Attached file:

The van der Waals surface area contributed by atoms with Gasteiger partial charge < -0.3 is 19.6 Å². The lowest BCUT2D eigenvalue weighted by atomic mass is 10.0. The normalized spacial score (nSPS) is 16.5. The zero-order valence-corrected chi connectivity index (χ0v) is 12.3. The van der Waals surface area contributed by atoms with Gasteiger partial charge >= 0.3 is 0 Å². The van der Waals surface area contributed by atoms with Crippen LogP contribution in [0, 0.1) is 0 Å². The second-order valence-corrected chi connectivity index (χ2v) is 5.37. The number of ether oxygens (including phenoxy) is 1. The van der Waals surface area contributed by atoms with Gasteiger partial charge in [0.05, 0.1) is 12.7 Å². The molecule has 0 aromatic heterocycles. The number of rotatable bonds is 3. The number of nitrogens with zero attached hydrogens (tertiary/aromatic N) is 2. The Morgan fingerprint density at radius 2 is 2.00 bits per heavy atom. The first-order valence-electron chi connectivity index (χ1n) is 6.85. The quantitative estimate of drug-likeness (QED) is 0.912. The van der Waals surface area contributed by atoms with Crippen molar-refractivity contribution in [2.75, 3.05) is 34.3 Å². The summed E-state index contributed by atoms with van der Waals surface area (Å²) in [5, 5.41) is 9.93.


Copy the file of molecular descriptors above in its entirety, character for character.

The van der Waals surface area contributed by atoms with Gasteiger partial charge < -0.3 is 19.6 Å². The lowest BCUT2D eigenvalue weighted by atomic mass is 10.0. The normalized spacial score (nSPS) is 16.5. The zero-order valence-corrected chi connectivity index (χ0v) is 12.3. The van der Waals surface area contributed by atoms with Gasteiger partial charge >= 0.3 is 0 Å². The van der Waals surface area contributed by atoms with Crippen LogP contribution in [0, 0.1) is 0 Å². The second-order valence-corrected chi connectivity index (χ2v) is 5.37. The number of ether oxygens (including phenoxy) is 1. The van der Waals surface area contributed by atoms with Gasteiger partial charge in [0.05, 0.1) is 12.7 Å². The molecule has 0 aromatic heterocycles. The number of rotatable bonds is 3. The number of nitrogens with zero attached hydrogens (tertiary/aromatic N) is 2. The Morgan fingerprint density at radius 2 is 2.00 bits per heavy atom. The first-order valence-electron chi connectivity index (χ1n) is 6.85. The quantitative estimate of drug-likeness (QED) is 0.912. The van der Waals surface area contributed by atoms with Crippen molar-refractivity contribution in [2.75, 3.05) is 34.3 Å². The summed E-state index contributed by atoms with van der Waals surface area (Å²) in [5, 5.41) is 9.93.